- Sow seeds after last frost date. Calendula won’t germinate in extremely hot weather. Seeds germinate in seven to 10 days. Calendula grows well in Zones 2 to 10 with a soil pH range from 5 to 8. Don’t be surprised if you see volunteers sprouting the next year. The seeds stay viable over winter. I see seeds sprouting toward the end of April in my herb garden. That’s a good six months after the seeds have dropped from the mother plant.
- Plant in average, well-drained soil in full sun, or partial shade if the climate is very hot. Some describe calendula as a cool season annual. It’s said that in hotter zones, calendula may stop flowering. I have not had that problem here in my southern Ohio garden. There are heat-resistant cultivars available, such as Pacific Beauty.
- If using containers, use a good quality potting mix.
- Scratch up the soil, water well, and plant seeds about four inches apart, 1/4” deep. Wait until the second set of true leaves appear and then thin the plants out so they grow eight to 12 inches apart. Plants eventually grow to at least 12 inches high, and up to a foot or more in width.
- Seeds and seedlings need to be kept moist. As the plant grows, water as needed. I like to add a sprinkling of compost around established plants.
- If grown in containers, fertilize and water a little more.
- Although calendula is usually an easy plant to grow, monitor for pests and diseases by checking with your local Cooperative Extension Agency.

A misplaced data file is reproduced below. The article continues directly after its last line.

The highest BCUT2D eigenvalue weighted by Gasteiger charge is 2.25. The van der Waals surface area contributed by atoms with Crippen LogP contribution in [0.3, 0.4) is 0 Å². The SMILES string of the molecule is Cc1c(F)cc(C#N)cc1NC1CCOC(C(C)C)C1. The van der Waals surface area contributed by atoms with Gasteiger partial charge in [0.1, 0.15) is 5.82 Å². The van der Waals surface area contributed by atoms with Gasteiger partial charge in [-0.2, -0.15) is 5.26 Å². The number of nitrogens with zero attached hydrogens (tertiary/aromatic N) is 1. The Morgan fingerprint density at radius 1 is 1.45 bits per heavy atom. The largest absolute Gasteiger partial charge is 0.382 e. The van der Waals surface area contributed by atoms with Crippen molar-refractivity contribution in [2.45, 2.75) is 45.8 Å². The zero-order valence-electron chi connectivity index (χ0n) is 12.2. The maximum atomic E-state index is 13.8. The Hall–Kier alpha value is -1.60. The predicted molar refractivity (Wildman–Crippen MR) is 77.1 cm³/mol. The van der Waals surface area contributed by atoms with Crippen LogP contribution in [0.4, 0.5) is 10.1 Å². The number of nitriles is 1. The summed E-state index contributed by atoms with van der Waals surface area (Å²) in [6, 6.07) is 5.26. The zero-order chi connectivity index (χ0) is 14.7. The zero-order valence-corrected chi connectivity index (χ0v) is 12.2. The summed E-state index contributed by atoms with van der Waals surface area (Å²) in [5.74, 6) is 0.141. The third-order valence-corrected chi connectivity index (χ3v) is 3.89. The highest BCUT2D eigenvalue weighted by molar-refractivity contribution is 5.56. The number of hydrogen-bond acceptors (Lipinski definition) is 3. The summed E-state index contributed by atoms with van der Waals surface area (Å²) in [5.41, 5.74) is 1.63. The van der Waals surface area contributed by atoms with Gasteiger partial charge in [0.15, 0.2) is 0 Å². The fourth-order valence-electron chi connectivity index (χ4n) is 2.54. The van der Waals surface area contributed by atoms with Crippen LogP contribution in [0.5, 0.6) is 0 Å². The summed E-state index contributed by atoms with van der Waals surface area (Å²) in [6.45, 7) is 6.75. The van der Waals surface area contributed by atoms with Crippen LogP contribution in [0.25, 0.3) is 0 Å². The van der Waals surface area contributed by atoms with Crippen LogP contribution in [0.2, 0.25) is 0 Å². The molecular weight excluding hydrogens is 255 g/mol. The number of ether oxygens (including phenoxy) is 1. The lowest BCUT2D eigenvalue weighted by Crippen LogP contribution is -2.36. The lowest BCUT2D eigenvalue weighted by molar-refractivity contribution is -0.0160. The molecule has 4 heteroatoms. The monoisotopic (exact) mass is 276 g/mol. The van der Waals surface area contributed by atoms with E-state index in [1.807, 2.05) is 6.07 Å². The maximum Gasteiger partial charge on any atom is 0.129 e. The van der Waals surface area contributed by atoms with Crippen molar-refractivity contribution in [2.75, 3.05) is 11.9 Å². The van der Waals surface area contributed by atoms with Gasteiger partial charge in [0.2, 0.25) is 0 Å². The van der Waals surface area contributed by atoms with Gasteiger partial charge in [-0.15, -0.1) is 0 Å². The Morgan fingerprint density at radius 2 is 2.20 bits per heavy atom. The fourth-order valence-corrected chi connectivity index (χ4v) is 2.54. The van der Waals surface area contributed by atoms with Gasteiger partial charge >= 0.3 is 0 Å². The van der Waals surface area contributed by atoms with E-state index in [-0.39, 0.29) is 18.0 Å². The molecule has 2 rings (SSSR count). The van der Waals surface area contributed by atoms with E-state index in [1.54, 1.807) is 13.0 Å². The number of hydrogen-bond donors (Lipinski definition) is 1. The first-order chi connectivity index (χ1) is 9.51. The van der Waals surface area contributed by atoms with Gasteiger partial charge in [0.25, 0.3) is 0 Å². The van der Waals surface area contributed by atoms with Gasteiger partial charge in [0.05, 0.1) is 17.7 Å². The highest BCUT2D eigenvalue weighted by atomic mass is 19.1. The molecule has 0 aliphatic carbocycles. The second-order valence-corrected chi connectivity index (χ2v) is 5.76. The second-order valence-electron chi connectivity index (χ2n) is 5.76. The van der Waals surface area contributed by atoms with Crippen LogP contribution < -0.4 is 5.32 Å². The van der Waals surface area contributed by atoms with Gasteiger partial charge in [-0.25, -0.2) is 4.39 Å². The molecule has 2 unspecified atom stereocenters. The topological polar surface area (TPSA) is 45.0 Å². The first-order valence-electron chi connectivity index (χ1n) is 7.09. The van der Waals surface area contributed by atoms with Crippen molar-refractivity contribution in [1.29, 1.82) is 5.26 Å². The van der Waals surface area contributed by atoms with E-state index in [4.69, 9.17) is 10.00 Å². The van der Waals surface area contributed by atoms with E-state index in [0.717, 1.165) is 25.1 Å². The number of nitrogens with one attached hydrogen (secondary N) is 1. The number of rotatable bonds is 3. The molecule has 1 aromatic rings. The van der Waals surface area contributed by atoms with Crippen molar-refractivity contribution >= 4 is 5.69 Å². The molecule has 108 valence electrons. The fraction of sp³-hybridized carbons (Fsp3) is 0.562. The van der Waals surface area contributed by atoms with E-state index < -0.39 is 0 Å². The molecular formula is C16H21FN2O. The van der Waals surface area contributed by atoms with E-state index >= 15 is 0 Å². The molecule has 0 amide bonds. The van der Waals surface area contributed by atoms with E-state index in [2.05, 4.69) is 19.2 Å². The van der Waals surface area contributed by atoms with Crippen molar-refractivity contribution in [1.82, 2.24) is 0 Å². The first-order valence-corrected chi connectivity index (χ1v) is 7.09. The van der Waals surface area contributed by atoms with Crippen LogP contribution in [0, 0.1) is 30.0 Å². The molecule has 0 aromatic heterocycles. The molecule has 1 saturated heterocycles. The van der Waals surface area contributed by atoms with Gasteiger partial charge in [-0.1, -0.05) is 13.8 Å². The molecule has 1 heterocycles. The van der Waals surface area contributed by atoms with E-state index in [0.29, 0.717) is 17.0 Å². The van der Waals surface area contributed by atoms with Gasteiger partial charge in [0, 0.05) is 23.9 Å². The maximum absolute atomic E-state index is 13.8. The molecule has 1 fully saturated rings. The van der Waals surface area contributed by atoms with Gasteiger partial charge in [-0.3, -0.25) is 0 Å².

Growing calendula from seed gives you plants that flower profusely, so go ahead and pick to your heart’s content! Picking forces the plant to send out more flowers. Calendula can survive light frosts. In my herb garden, calendula is one of the last blooming flowers late into autumn.
Trendy chefs have rediscovered this sunny flower and include it in their edible flowers list to add vibrant color and texture to foods.
Fresh petals can be chopped into salads or used as a garnish on fruit and vegetable platters. Roll a log of butter in minced calendula petals. Grind dry petals to a powder and add to rice and grains as a substitute for saffron or turmeric. In olden days, calendula was called poor man’s saffron. Calendula doesn’t taste like saffron but it does lend a golden hue to foods.
The word Officinalis in the scientific name means calendula has medicinal qualities. With its antiseptic qualities, it’s a good remedy for sores, cuts, bruises, burns and rashes. Find calendula in oils, teas, natural toothpaste, creams, teething gels, salves, and ointments. The brightest orange petals have the highest concentration of active ingredients.
|Allergies||Calendula is closely related to the ragweed family, so if you have allergies to ragweed, you may want to avoid calendula. Check with your health care provider.|
|Calendula vs. Marigold||Calendula goes by many nicknames, but marigold is not one of them.These 2 plants come from completely different “families.” Calendula is from the Asteraceae family, which includes the chamomile plant. Marigold, a member of the Tagetes family, includes the common sunflower.|
Do like growing calendula from seed or do you purchase already started plants? What’s your favorite way to use this golden flower?